While wandering in an antique shop or Sunday flea market have you ever seen a sailboat model with a sail so long it extended beyond the rear of the boat?
Chances are you are looking a Skipjack sailing boat, the unique working boat that once dominated the oyster trade in Chesapeake Bay. In fact during the late 1800’s over 2,000 of this amazing boats plied the coastal waterways of Maryland.
Debate still remains about the origins of the name. Some claim it is derived from an archaic English term, meaning an "inexpensive yet useful servant.” But still others believe the name comes from the common 19th century name for seaman, “Jack”, and that the highly maneuverable sailboat seemed to literally skip over the water.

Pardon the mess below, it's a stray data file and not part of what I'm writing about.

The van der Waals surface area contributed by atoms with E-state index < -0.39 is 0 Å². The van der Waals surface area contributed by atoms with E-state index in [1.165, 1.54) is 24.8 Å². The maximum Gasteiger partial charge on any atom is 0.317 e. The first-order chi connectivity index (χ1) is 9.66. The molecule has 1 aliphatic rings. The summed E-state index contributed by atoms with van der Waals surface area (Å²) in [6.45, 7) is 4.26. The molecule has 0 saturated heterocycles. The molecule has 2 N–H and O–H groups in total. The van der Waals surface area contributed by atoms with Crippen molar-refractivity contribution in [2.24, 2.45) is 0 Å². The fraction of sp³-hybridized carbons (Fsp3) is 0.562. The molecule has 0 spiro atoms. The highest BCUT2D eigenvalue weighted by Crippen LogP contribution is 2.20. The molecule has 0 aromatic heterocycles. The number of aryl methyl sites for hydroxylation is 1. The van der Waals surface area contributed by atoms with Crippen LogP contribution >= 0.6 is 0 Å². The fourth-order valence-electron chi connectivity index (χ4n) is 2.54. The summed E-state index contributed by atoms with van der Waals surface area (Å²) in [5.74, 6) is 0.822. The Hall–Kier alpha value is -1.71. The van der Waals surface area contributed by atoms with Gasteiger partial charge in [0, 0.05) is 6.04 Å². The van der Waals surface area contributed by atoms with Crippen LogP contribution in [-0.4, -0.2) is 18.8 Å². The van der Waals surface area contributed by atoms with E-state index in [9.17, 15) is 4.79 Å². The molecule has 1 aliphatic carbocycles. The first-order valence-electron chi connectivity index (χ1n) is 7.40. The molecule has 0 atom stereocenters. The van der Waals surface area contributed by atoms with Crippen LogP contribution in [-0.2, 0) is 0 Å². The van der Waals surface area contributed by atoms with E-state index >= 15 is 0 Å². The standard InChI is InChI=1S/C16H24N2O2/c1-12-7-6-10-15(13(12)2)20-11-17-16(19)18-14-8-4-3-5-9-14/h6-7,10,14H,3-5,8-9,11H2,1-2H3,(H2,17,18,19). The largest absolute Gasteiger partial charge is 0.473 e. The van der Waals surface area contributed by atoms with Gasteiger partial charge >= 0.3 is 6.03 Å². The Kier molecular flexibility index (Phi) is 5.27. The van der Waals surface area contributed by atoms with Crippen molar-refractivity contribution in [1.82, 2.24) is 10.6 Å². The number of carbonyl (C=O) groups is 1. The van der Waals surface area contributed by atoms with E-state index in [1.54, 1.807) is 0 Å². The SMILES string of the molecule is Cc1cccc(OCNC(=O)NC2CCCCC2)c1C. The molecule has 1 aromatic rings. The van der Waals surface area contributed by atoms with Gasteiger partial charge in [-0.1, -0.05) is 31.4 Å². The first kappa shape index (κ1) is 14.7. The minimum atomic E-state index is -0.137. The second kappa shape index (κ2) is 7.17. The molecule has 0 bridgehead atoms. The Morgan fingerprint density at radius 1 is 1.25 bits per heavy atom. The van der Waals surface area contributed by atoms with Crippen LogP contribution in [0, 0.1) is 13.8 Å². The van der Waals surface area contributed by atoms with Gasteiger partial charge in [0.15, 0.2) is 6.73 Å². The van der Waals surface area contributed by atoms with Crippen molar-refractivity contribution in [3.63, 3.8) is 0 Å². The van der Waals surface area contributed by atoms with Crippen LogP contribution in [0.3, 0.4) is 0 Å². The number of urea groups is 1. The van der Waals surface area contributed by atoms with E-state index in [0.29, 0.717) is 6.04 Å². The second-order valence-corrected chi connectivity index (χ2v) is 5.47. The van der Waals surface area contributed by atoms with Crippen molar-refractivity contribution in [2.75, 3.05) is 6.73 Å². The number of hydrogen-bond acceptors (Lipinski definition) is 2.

Either way the skipjack was the workhorse of the early of the mid-Atlantic oyster trade, towing barges that in 1884 carried over 15 million bushels of oysters in a single year to waiting markets.
Sadly only about 40 of these lovely oyster boats actively work today due to over harvesting and the depletion of the surrounding oysters beds.
To prevent this elegant craft from slipping into obscurity in 1985 Maryland declaimed the skipjack the official state boat.
Today, company like Taylor work hard to support sustainability and preserve America’s shellfish heritage. By partnering with organizations like the Aquaculture Stewardship Council (ASC), Taylor Shellfish actively works to make a sustainable future the daily commitment from all of its 600 employees.